IRL rich people don´t live that much longer than the poor
New research results, published by CEBI researchers in Proceedings of the National Academy of Sciences (PNAS), challenge previous findings of huge differences in life expectancy between high and low-income individuals. In real life people don´t necessarily stay poor or stay rich, as assumed in previous research. Claus Thustrup Kreiner, Torben Heien Nielsen and Benjamin Ly Serena develop new a method to take this mobility between income-classes into account providing a more realistic way to calculate life expectancy for people from different walks of society. Their results show that in reality the difference between the lifespan of a rich and a poor person is really not that big.
In 2016 impressive work published in Journal of the American Medical Association (JAMA) by a Harvard research team showed that high-income people (income percentile 80) in the US can expect to live 6.5 years longer at age 40 than low-income individuals (income percentile 20). This research gave rise to a substantial debate about inequality in health in the US.
The existing method assumes that the poor stay poor and the rich stay rich for the rest of their lives. In reality, however, over a ten-year period half of the poorest people actually move into groups with better incomes and likewise, half of the rich leak down into lower income classes. The mortality of those who move to a different income class is significantly different from those who stay in the same class.
This mobility between income classes has until now been a challenge for the measurement of inequality in life expectancy. Claus Thustrup Kreiner, Torben Heien Nielsen, and Benjamin Ly Serena from CEBI devise a new method to account for this income mobility in the relationship between income and life expectancy by incorporating a classic model from the social mobility literature.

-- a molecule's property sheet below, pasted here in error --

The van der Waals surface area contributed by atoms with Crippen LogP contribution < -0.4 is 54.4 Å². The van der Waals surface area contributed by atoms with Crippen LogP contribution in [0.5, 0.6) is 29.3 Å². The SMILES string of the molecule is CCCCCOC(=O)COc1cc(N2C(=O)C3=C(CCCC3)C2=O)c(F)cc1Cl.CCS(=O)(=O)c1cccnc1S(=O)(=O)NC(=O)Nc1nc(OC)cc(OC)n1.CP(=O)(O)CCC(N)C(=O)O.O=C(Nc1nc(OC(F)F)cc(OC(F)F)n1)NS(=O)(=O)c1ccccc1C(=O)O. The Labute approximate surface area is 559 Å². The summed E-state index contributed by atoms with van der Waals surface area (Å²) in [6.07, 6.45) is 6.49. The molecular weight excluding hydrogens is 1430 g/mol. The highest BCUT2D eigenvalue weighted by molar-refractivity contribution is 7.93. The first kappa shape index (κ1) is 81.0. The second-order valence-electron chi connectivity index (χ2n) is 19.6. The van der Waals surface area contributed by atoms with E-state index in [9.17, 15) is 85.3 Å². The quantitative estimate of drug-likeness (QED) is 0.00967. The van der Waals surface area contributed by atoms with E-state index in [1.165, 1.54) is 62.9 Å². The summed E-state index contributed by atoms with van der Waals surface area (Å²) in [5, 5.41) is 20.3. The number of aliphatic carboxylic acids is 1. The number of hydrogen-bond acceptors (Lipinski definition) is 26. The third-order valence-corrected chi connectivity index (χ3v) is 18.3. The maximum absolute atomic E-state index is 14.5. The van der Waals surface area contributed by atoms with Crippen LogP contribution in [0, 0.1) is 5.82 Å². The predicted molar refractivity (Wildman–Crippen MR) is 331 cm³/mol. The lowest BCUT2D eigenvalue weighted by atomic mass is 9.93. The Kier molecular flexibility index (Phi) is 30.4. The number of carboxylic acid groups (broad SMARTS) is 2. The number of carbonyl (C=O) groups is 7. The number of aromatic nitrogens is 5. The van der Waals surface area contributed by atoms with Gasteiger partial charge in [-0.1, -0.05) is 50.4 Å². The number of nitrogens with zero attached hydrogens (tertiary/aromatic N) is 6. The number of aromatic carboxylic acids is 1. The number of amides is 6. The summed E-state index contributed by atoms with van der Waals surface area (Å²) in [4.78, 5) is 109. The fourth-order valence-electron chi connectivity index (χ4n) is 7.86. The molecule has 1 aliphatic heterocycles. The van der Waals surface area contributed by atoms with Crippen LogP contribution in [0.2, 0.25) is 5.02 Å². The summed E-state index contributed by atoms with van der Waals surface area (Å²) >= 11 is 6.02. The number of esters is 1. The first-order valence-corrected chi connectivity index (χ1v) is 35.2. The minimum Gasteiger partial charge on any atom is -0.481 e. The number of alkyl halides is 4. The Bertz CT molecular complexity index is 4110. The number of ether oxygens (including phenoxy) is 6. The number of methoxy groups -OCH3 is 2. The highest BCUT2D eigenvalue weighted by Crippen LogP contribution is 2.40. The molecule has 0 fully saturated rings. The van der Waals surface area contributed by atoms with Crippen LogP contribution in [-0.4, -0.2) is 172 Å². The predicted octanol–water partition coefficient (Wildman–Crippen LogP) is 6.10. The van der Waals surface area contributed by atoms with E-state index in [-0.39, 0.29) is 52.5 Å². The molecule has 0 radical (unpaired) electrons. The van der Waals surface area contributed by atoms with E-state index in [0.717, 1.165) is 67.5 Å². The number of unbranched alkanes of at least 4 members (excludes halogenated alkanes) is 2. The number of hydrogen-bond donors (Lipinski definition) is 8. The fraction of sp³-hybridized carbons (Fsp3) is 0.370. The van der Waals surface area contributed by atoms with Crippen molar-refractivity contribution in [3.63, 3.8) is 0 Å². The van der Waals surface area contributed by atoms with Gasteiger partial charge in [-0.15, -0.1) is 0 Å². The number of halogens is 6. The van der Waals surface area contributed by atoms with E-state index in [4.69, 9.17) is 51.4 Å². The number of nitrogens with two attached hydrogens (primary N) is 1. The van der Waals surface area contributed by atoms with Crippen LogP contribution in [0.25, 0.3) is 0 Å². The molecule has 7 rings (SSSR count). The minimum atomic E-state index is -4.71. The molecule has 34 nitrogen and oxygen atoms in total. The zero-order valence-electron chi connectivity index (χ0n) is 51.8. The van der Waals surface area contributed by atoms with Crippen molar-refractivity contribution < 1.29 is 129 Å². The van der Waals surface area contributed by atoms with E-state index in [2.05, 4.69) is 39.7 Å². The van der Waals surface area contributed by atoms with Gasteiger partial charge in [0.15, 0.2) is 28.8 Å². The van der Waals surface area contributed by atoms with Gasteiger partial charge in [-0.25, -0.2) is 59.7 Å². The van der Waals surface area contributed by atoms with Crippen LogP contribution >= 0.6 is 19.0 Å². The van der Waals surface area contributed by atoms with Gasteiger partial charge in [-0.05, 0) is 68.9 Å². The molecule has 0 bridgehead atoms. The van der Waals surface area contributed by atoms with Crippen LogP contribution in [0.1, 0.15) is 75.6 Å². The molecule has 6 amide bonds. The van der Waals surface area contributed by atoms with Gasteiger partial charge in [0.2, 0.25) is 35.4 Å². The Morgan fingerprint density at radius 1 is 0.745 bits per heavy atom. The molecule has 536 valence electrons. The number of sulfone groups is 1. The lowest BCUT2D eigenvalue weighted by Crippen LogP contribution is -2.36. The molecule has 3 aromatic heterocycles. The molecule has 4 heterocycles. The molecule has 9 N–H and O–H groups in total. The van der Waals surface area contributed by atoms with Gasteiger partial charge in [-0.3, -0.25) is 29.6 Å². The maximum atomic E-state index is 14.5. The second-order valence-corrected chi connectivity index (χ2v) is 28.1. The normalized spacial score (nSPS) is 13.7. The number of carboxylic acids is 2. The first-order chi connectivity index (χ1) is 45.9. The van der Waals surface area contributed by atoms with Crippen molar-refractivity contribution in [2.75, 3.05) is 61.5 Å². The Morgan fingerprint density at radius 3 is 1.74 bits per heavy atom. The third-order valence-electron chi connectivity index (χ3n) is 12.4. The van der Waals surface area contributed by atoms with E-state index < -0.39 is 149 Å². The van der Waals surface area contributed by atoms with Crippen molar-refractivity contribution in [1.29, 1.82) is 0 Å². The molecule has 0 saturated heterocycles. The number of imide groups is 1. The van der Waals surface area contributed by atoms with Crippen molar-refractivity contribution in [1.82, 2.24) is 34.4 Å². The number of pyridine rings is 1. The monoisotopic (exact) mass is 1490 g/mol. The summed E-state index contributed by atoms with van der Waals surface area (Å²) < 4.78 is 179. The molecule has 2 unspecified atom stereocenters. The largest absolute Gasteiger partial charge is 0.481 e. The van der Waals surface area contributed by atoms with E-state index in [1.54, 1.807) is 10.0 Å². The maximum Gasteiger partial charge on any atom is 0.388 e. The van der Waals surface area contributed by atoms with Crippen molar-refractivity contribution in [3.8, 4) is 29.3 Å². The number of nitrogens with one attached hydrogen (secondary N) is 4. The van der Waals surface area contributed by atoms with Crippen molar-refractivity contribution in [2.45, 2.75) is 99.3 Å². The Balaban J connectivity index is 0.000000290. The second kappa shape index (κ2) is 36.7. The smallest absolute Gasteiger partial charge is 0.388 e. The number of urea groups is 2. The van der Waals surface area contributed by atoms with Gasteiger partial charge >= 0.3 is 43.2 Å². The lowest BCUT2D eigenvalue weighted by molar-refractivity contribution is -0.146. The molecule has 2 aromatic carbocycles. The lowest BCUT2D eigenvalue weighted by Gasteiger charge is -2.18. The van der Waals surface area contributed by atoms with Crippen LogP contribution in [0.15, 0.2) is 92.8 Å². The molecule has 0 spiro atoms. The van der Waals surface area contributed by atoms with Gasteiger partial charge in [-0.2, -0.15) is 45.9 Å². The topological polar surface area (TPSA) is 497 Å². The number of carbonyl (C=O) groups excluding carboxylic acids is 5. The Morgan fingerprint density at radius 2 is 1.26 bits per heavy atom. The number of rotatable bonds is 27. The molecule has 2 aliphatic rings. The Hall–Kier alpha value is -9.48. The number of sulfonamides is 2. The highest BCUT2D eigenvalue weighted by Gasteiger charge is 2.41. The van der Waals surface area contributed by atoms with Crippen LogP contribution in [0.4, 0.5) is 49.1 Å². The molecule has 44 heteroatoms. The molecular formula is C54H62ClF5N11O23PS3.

The authors demonstrate their approach by calculating life expectancy at age 40 in Denmark based on official income and mortality records of the entire population of Danish women and men spanning the period 1983-2013.
Without accounting for income mobility, life expectancy for a 40-year-old man in the upper income groups is 78.8 years in 2013 compared with 74.2 for a man in poorer groups – a difference of 4.6 years. For women the difference between high and low-income groups is 4.1 years. However, when taking income mobility into account the life expectancy difference is half as big – around 2 years – for both men and women. Using the method, the authors suggest that inequality in life expectancy in the US is also three years rather than 6.5 years.
The difference is growing
Even though inequality in life expectancy now proves to be only half as big as earlier anticipated, the new research also shows, that the difference in life expectancy between the rich and the poor has steadily increased over the 30 years represented in the data. This is despite Denmark being a country that is internationally renowned for its free health care and education as well as a finely masked welfare-system that in many respects is thought to make up for differences in income.
Article #18-11455 in PNAS: “Role of income mobility for the measurement of inequality in life expectancy,” by Claus Thustrup Kreiner, Torben Heien Nielsen, and Benjamin Ly Serena.
Claus Thustrup Kreiner, CEBI, University of Copenhagen, DENMARK; tel: +45 30 70 50 25;
Torben Heien Nielsen, CEBI, University of Copenhagen, DENMARK; tel: +45 51 92 70 64;
Benjamin Ly Serena, CEBI, University of Copenhagen, DENMARK; tel: +45 26 99 90 20;
Janni Brixen, University of Copenhagen, Press Officer, DENMARK; tel: +45 93 56 52 57;